On Monday, June 25, 2018, students took their first classes of the 48th annual Harvard Ukrainian Summer Institute. At the opening reception later that day, our students had a chance to meet one another and get to know the faculty and staff of HUSI and the Ukrainian Research Institute.
This year, we’re thrilled to welcome 14 talented students to Harvard for an intensive summer session. Five of these students are expanding their language skills in Professor Volodymyr Dibrova’s “Ukrainian for Reading Knowledge” class. Alexandra Bernosky, James Browning, Ozlem Eren, and Greg Martin are graduate students planning to add Ukrainian to their list of languages, while Meghann Pytka is an academic professional eager to carry out research in Ukrainian archives.
In the two subject courses (“Revolutionary Ukraine: Avant-garde Literature and Film from 1917 to the Euromaidan of 2014” with Professor George G. Grabowicz and “Laboratory of Modernity: Politics, Culture, and Society in Ukraine, 1800-Present” with Professor Serhiy Bilenky), nine students hail from three continents, including a very ambitious high school student from China who already has a great passion for Ukraine. Undergraduate, graduate, and professional students round out this diverse group. The class comprises: Taras Boyko, Jinning Jia, Hanna Protasova, Sophie Rathke, India Roberts, Sandra Joy Russell, Kirsten Tarves, Anton Varga, and Nicholas Zura.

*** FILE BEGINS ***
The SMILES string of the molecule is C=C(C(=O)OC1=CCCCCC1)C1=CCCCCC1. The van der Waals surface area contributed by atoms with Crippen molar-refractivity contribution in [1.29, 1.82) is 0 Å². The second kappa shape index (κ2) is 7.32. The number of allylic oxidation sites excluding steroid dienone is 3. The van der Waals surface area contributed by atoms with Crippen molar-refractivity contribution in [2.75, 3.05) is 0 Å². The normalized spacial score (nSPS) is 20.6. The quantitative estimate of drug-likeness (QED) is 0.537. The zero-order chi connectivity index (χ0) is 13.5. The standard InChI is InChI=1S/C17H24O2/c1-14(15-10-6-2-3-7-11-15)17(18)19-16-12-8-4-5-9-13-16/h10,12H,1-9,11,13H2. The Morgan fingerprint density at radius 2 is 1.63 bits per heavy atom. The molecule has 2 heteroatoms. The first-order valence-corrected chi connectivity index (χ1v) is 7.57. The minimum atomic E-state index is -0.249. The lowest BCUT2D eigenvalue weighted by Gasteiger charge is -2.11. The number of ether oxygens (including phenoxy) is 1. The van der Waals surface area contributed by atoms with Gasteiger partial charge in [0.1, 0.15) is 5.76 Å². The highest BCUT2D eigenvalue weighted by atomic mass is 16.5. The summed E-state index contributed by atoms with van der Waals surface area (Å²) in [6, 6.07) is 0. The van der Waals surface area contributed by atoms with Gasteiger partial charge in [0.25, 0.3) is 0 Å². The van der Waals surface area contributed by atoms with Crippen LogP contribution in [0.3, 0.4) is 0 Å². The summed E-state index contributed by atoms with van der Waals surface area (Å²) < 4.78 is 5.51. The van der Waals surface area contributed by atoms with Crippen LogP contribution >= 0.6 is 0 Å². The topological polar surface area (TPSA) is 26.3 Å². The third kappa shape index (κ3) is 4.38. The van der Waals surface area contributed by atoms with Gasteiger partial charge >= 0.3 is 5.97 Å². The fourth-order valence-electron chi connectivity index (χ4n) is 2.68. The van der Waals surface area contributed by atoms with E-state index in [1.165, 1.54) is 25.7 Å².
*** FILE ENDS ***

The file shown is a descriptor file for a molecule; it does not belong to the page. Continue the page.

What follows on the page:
One of HUSI’s best attributes is its ability to bring together a skilled group of individuals with many interests, backgrounds, and ambitions. This year certainly lives up to that expectation, promising to foster insightful conversations and lifelong ties. We invite the entire Harvard community and the wider public to join in this experience by attending our public HUSI lectures, which are listed on our Events Calendar. Check HURI’s website for updates and additions to this schedule.
Taras Boyko joins us from Ukraine to take HUSI’s courses on Ukrainian literature and politics. He’s currently working on his PhD in Semiotics and Culture studies at the University of Tartu in Estonia, having previously completed his BA and MA in History both in Ukraine and abroad.